Consuming three cups of dairy products each day should provide you with enough calcium. One cup of dairy is equal to one cup of milk, one cup of yogurt or 1.5 to 2.0 ounces of cheese (about the size of two dominoes):
- one cup fluid milk has 300 mg calcium
- one cup plain yogurt has 488 mg calcium
- one cup frozen yogurt has 175 mg calcium
- two ounces of cheddar cheese has 400 mg calcium
- two ounces of blue cheese has 300 mg calcium
You can increase your dairy calcium intake a few ways:
- add dry milk powder to soups and sauces
- drink milk as a beverage
- use low- or non-fat milk in smoothies
- eat low- or non-fat yogurt as a snack or for dessert
- top cooked vegetables with cheese
- add a slice of cheese to a sandwich
Dairy products are rich in calcium, but they can also be high in fat. Choose low-fat or non-fat milk and dairy products when possible. Food safety is importent too. Keep fresh milk and dairy products in the refrigerator and avoid raw milk. Pasteurization doesn't change the calcium content of dairy products.
You don't have to consume dairy products to get enough calcium. Vegans don't consume any form of animal products including milk, cheese or other dairy products (ovolactovegetarians can get calcium from dairy products).
People with lactose intolerance can't digest milk sugar properly, and some people just don' t like dairy products. These people can get calcium from non-dairy sources. Green leafy vegetables, broccoli, whole sardines, soy and other legumes, and nuts:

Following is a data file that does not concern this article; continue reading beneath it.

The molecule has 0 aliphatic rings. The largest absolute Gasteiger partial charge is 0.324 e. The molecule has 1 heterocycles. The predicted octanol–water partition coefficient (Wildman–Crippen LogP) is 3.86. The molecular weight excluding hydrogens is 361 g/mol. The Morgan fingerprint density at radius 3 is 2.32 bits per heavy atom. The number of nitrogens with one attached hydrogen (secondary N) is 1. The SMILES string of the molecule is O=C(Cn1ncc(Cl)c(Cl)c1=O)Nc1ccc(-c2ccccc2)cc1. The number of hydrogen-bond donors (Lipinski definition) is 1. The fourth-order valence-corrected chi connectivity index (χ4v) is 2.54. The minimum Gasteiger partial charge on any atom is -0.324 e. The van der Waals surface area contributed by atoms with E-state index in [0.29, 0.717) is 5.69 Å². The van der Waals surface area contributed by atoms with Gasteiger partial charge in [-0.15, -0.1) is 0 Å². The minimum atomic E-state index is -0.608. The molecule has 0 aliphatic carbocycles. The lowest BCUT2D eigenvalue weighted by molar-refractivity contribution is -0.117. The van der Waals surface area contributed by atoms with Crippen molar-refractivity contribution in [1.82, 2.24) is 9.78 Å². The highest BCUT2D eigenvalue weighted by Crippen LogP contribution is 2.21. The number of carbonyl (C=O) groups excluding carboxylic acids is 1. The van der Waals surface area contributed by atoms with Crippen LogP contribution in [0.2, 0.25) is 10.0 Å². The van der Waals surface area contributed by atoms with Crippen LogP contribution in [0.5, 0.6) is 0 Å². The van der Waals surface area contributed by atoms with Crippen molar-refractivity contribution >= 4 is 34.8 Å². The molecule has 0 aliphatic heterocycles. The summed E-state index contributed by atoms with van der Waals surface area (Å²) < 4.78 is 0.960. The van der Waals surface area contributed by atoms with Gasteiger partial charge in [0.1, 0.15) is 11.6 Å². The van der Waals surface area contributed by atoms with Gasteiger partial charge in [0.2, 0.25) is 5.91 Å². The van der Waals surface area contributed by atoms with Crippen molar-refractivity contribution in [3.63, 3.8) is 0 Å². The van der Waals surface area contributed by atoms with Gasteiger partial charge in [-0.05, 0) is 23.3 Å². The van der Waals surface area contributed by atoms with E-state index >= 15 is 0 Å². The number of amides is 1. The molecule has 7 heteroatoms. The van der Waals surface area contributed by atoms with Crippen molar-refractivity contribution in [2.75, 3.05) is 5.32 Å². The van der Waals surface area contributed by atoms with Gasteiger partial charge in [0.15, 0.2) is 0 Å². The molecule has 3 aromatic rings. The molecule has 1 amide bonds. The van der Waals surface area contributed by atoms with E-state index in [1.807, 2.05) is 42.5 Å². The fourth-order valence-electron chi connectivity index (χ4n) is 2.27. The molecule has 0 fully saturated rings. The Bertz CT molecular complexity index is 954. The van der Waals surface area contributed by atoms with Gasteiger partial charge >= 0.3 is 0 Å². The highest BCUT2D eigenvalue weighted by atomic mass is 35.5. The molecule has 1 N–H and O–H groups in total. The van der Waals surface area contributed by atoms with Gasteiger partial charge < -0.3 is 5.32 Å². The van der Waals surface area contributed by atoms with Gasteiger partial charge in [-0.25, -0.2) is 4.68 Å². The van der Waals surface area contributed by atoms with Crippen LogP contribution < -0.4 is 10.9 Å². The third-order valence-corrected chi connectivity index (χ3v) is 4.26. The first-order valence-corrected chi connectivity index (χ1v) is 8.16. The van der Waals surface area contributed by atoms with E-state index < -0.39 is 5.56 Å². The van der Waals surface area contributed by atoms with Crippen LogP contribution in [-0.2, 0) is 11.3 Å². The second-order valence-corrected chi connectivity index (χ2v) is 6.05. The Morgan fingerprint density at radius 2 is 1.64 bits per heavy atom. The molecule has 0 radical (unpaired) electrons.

- one cup raw kale has 90 mg calcium
- one cup of pinto beans 80 mg calcium
- three ounces of canned salmon with bones has 180 mg calcium
- one cup of tofu (soy) yogurt has 310 mg calcium
- three ounces of canned sardines has 330 mg calcium
- one-half cup cooked turnip greens has 100 mg calcium
- one cup of chopped broccoli has 43 mg calcium
You can also buy calcium-fortified orange juice, breakfast cereal, soy milk and rice beverages.
Calcium is also available as a supplement, but be careful not to go over the tolerable upper levels for major minerals. Speak to your health care provider before taking calcium or other dietary supplements.
These recipes are made with healthy calcium-rich ingredients:
- dairy-free almond-maple buttermilk pancakes are made with soy milk and almond meal
- low-fat broccoli soup is made with broccoli and non-fat milk
- vegan colcannon with kale is made with kale and soy milk
- easy to make cheese quesadillas are a calcium-rich snack for kids
- healthier peanut butter rice crispy treats can be made with fortified rice cereal
- basic pinto beans can be served as a calcium and protein-rich side dish
- canned salmon (with the bones) can be used to make salmon patties
Kitchin B, Morgan SL. "Not just calcium and vitamin D: other nutritional considerations in osteoporosis." Curr Rheumatol Rep. 2007 Apr;9(1):85-92.
Office of Dietary Supplements. "Dietary Supplement Factsheet - Calcium." Accessed September 1, 2011. http://ods.od.nih.gov/factsheets/calcium.
Office of Dietary Supplements. "Dietary Supplement Factsheet - Vitamin D." Accessed September 1, 2011. http://ods.od.nih.gov/factsheets/vitamind.
United States Department of Agriculture. "Food Groups: Dairy." Accessed September 1, 2011. http://www.choosemyplate.gov/foodgroups/dairy.html.
United States Department of Agriculture, National Nutrient Database for Standard Reference. Accessed September 01, 2011. http://www.nal.usda.gov/fnic/foodcomp/search/ National Nutrient Database for Standard Referencez